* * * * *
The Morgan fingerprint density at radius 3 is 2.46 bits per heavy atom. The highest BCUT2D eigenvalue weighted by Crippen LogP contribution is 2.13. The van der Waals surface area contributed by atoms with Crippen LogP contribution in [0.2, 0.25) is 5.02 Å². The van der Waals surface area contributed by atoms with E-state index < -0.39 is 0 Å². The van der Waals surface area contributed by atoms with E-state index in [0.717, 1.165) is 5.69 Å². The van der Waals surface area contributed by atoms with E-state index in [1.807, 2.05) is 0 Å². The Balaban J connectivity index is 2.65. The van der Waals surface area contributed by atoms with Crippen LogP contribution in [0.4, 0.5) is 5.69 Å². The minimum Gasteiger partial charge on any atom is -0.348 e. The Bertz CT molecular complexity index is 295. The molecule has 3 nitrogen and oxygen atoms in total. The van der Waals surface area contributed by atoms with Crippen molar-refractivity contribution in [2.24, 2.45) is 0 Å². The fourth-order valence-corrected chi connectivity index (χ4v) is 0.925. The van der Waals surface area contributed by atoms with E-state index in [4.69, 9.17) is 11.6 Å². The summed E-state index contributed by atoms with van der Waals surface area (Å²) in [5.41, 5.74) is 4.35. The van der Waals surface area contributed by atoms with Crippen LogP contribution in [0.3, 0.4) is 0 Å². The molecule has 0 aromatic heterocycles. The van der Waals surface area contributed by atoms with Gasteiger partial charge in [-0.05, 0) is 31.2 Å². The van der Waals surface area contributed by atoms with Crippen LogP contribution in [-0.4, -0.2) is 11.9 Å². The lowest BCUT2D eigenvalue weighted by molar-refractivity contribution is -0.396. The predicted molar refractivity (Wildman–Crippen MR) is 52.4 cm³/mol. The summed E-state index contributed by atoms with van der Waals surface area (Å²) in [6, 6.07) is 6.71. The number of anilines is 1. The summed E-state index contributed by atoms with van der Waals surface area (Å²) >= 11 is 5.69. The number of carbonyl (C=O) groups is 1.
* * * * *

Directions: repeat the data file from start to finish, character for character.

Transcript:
The Morgan fingerprint density at radius 3 is 2.46 bits per heavy atom. The highest BCUT2D eigenvalue weighted by Crippen LogP contribution is 2.13. The van der Waals surface area contributed by atoms with Crippen LogP contribution in [0.2, 0.25) is 5.02 Å². The van der Waals surface area contributed by atoms with E-state index < -0.39 is 0 Å². The van der Waals surface area contributed by atoms with E-state index in [0.717, 1.165) is 5.69 Å². The van der Waals surface area contributed by atoms with E-state index in [1.807, 2.05) is 0 Å². The Balaban J connectivity index is 2.65. The van der Waals surface area contributed by atoms with Crippen LogP contribution in [0.4, 0.5) is 5.69 Å². The minimum Gasteiger partial charge on any atom is -0.348 e. The Bertz CT molecular complexity index is 295. The molecule has 3 nitrogen and oxygen atoms in total. The van der Waals surface area contributed by atoms with Crippen molar-refractivity contribution in [2.24, 2.45) is 0 Å². The fourth-order valence-corrected chi connectivity index (χ4v) is 0.925. The van der Waals surface area contributed by atoms with E-state index in [4.69, 9.17) is 11.6 Å². The summed E-state index contributed by atoms with van der Waals surface area (Å²) in [5.41, 5.74) is 4.35. The van der Waals surface area contributed by atoms with Crippen LogP contribution in [0.3, 0.4) is 0 Å². The molecule has 0 aromatic heterocycles. The van der Waals surface area contributed by atoms with Gasteiger partial charge in [-0.05, 0) is 31.2 Å². The van der Waals surface area contributed by atoms with Crippen LogP contribution in [-0.4, -0.2) is 11.9 Å². The lowest BCUT2D eigenvalue weighted by molar-refractivity contribution is -0.396. The predicted molar refractivity (Wildman–Crippen MR) is 52.4 cm³/mol. The summed E-state index contributed by atoms with van der Waals surface area (Å²) in [6, 6.07) is 6.71. The number of anilines is 1. The summed E-state index contributed by atoms with van der Waals surface area (Å²) >= 11 is 5.69. The number of carbonyl (C=O) groups is 1.